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1 Comment Recommended for you ShareTweetShareShareEmailCommentsA huge disaster happened in Spain, where two young handball players lost their lives in car accident.Martí Batallé García and Xavier Pocurull Fuentes , the first junior player of the BM Granollers , and the second former player of the Vallesan team and currently of CH Canovelles , both aged 19, died in the late-night of Monday because of a traffic accident on the AP-7. In the same accident , Pau Navarro Baches, junior player of the BM Granollers , was seriously wounded and with minor injuries is Óscar Oller, also former player of said club .Young guys traveled to Girona to watch football match.Rest in peace, kids… Pingback: Two young Spanish handball players died in car accident – SportandoNews Handball in Germany is played by 750.000 people France beat Norway with Pardin&Mahe in main role! Related Items:handball 1 Comment ShareTweetShareShareEmail Veszprem wait clash with Zagreb, Davis: This is Champions League Leave a Reply Cancel replyYour email address will not be published.Comment Name Email Website Save my name, email, and website in this browser for the next time I comment.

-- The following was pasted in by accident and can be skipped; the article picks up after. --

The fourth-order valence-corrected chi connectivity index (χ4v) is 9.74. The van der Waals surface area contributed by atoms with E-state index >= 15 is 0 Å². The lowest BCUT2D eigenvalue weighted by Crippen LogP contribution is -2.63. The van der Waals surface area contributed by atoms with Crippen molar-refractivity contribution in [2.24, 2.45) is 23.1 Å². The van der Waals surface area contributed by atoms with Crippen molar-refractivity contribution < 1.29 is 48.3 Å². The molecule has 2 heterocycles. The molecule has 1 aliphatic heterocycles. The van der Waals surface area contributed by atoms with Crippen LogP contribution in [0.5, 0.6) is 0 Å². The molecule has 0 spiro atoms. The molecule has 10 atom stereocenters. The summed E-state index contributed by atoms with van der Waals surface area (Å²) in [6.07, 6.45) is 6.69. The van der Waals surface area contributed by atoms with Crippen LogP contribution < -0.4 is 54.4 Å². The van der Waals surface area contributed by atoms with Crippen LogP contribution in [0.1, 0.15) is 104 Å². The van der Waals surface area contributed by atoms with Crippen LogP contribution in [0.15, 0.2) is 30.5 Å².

Sport-sociologist Ian McDonald’s first documentary feature Algorithms takes viewers into the lesser-seen world of blind chess competition in India. It does so movingly by following three characters for three years both in India and abroad. They include Charudatta Jadhav, the General Secretary of the All India Chess Federation for the Blind (AIFCB), and two chess prodigies in Darpan Inani, a totally blind boy from Gujarat, and Sai Krishna ST, a partially-sighted player from Chennai. PVR Director’s Rare will be releasing the movie on Aug 21 in theatres across Delhi, Mumbai, Bangalore, Chennai, Hyderabad and Kochi. What drew you to the world of blind chess and its young practitioners? I am a sport-sociologist turned documentary filmmaker. So I have a particular interest in sporting cultures, especially non-mainstream sports. And as a documentary filmmaker, I am drawn to ‘other worlds’, untold stories. For me the process of filmmaking is a journey, a voyage of discovery. So way back in 2006 when I was in India just finishing a short film, a small report tucked inside the pages of a newspaper about blind children playing chess caught my attention. I was curious to find out more about this but was unable to pursue it at that time. The idea would not leave me. Eventually Geetha, my creative collaborator, said ‘Come on, let’s look into this’.In late 2008 we investigated further and eventually made contact with Charudatta Jadhav, the General Secretary of the All India Chess Federation for the Blind (AIFCB). Charudatta invited us to the National Team and Junior Blind Chess Championship in Mumbai in January 2009. There my initial curiosity turned to amazement when we discovered that there was a thriving but hidden community of blind chess players in India. That is where the film starts.advertisementWe decided on the three boys during the first shoot itself. Darpan’s reputation preceded him. He was the undoubted star of blind chess. The young Sai Krishna was the rising star while Anant was the ‘new kid on the block’. He had just started to play chess but was recognized as being very talented. It just so happened that the three boys came from three different parts of India: Baroda, Bhubaneswar and Chennai, each hailing from three socio-economic classes. And furthermore, together they represented the span of visual impairment with Darpan being totally blind and having no visual memory, Anant also totally blind but with some visual memory, and Sai Krishna who is partially sighted but facing the prospect of going blind due to a genetic condition. But actually there is a very important fourth character in the film, ‘Charu-sir’, the unassuming but inspirational pioneer of blind chess not just in India but internationally. The movie highlights how instrumental a figure Charudatta Jadhav is in the blind chess scene in India. Did his support make it easier for you to shoot the film? Yes, Charu is an unassuming but inspirational pioneer of blind chess not just in India but internationally. He is a fantastic role model for blind kids everywhere. After talking to us, he got convinced we were sincere in our intentions. We wanted to go in-depth and capture the truth of this world, both the highs and the lows. He was indeed instrumental in convincing the AICFB and the International Chess Braille Association to give us the freedom to shoot at all of their tournaments. Once you had the story, was it always on the back of your mind that you needed to follow all these characters for a longer duration as opposed to just one competition? Before we went to Mumbai in January 2009 for the first shoot, we had thought that this might be a six-month shoot and that we will cover one national and one international competition. But after Mumbai, we knew that this was not a film that could be completed quickly. As an observational documentary filmmaker, six months is a quick film! We knew that this needed time, time to do justice to the subject matter, to explore all the different layers of meaning and the complexities of the blind chess world, and of course to gain the trust of our subjects. So it ended up as a three-year shoot, with over 250 hours of footage, that took over 12 months to cut into the 100 minute version you will see in theatres. What prompted you to shoot the film in black and white? Was it to reflect the colours of the chessboard?We decided to make the film black and white very early on in the editing process. The images had a much greater intensity and an intimacy than in colour, and the film as a whole felt much more of a piece and more immersive in black and white. Not one person has ever come up to us and said it they would have liked to have seen it in colour! In fact many people have commented that they quickly forget that they are watching a black and white film, because it feels so natural.advertisementThrough Darpan one can sense the parental pressure that kids face–the need to succeed. This is especially evident in the behaviour of Darpan’s mother. Is that an aspect that you want to subtly highlight?Darpan’s mother is incredibly devoted. I don’t think she is a typical pushy parent. That is a superficial reading of her character. She is more complicated than that. This takes us back to an earlier question of needing to spend time to capture the complexities of relationships. Had we just done one shoot, the first tournament in Mumbai, where we see Darpan’s mother get very upset at the outcome of a match, then it seems that she is a rather pushy parent. But then as we get to know her, we see how she is always there for Darpan, supporting him in his training, and also how she is there for other children. Was it difficult for you to convince the parents to give you access to their personal space?This is where Geetha, my wife, was key. See, no matter how comfortable I am in India, no matter how empathetic and committed I am to the subject of my documentary, I can never forget that I am still a white male from Europe. Even if I spent ten years on this film, I could never gain the kind of trust and intimacy that Geetha is able to as an Indian female with an ability to speak the different languages. It also helped that she was a former journalist with a very gentle interviewing style. For example, she gave the parents the emotional space to talk about the trauma of how their children went blind. Are you still in touch with the kids? What are they up to? Yes, we have stayed in contact. And they are all doing very well in their studies. They were all toppers in their respective schools and colleges and are all now flying in their degree studies. Chess has taken a back seat for now but they all recognize the contribution of chess in giving them the confidence to succeed in the sighted world and the contribution of chess in their intellectual development. Do you share Charudatta’s belief that a blind person can become a grandmaster?Yes I do. Why not! I think it’s a long way off, but with the right support and infrastructure I think it is a realistic goal–ambitious, but realistic! And when we do have a Blind Grandmaster, I wouldn’t be surprised if he or she is from India!advertisement